Source: DRC via NetGalley (Macmillan-Tor/Forge, Tordotcom) in exchange for an honest review
Publication Date: February 28, 2023
Purchase Link: Amazon
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Why did I choose to read this book?
The truth of the matter is that (1) I was drawn in by the cover, (2) I kept seeing it on several “most anticipated” lists, and (3) I was interested in a story about kids who have to endure messy parents (or parent, in this case). I found out later that it was also very short, and I could stand to read a few short books amongst all my giant fantasy tomes.
What is this book about?
A family lives on a farm that has been taken over by a corporation, so they can’t use the fields and only live in the farmhouse and the barn. There are two children, their mom, and until recently their dad, who dies of cancer. Apparently the mom brings lots of guys home and the kids know not to expect too much, that each phase will pass, but one day she come sauntering home with a man-sized crane: long legs, sharp beak, feathers and all but with a hat, shoes and spectacles too. It doesn’t seem like the crane will leave, and the kids have to figure out what to do.
What is notable about this story?
There is a crane. In this house. With this family. It transforms back and forth from man to crane and leaves feathers EVERYWHERE. When I tell you that I would have taken a baseball bat to that thing while it was a bird I am telling you the truth.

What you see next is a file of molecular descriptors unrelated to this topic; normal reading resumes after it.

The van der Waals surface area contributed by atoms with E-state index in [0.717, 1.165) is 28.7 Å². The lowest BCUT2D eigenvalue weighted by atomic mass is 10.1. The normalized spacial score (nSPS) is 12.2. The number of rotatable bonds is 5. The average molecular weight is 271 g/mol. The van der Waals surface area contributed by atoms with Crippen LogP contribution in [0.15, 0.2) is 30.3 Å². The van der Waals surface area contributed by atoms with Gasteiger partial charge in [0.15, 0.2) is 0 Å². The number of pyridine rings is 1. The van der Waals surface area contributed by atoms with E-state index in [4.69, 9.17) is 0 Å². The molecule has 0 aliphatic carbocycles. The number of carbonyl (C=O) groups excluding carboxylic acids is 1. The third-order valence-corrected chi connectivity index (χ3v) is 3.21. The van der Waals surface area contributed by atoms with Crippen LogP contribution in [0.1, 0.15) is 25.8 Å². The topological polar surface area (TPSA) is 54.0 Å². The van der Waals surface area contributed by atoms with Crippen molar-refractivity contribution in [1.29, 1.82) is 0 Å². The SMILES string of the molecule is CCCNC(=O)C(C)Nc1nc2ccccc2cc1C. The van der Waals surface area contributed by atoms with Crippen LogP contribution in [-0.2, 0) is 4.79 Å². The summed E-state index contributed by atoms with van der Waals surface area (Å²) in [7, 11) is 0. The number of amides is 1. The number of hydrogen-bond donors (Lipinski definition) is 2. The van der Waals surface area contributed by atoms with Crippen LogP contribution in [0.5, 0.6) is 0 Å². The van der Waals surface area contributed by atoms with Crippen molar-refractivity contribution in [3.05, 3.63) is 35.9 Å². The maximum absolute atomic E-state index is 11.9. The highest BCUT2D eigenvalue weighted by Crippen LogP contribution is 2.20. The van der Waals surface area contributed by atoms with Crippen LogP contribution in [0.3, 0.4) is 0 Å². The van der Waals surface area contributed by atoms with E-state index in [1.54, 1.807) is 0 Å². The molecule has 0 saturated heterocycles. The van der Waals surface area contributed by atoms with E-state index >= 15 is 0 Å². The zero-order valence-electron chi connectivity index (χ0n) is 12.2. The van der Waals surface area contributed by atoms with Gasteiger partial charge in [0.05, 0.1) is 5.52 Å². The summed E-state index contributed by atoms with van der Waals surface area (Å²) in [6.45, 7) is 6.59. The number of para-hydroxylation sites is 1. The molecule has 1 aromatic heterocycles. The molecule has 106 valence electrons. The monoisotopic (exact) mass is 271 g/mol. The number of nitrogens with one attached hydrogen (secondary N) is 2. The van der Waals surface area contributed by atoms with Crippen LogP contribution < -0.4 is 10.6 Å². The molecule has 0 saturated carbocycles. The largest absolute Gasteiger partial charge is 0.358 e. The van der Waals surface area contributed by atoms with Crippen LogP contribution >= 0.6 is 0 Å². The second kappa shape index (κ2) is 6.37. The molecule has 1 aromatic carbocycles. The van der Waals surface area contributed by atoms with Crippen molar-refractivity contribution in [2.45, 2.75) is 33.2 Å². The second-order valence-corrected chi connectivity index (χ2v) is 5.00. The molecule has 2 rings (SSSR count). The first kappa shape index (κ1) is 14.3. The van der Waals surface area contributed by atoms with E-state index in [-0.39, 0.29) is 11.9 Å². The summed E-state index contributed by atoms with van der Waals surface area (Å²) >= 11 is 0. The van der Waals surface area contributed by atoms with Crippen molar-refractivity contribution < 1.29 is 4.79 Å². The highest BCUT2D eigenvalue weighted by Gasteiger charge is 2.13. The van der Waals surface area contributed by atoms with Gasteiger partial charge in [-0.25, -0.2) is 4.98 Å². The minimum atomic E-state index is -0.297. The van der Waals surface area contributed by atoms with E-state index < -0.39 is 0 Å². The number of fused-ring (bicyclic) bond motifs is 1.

This story does not have a happy ending, it has a realistic ending.
It’s a very quick read, and not just because it’s short. The writing will keep you in suspense, keep you coming back for more to find out what happens next.
It’s fair to say that Barnhill depicts the extreme version of living for yourself, to the detriment of everyone around you. I’m all for having boundaries and taking time for yourself, especially so you don’t lose who you are after having kids, but if you DO have kids you have to do the bare minimum: feed them, clothe them, make sure they are safe and that they get an education. That’s what you agree to when you have kids. This could act as a cautionary tale for women who may not want to give up their creativity or work in favor of kids, maybe? That you have a responsibility to others as well as yourself if there are children in your charge? I don’t think we’re supposed to identify with the mom in this story, and in a world of feminist stories, this book sticks out as a sore thumb of obligation.
Was anything not so great?
I do not understand what was going on with the mom in this story. There is the myth of the crane wife who flies away as soon as the children are grown enough to take care of themselves, but since the dad dies early the wife ends up trapped with the kids. I think that the crane man is trying to help her learn how to turn into a crane so she can fly away like the farm women before her, but I’m not entirely sure. I felt like when the story ended, I hadn’t gone anywhere, and if it hadn’t been such a fast read I would have felt like I had wasted my time reading it.
What’s the verdict?
4 stars on Goodreads, but with the caution that it might be triggering for you if you had a less than stellar childhood. It’s a fast, compelling read that will leave you with more questions than answers. An excellent book for a seminar in women’s studies – you’ll get a very heated discussion!
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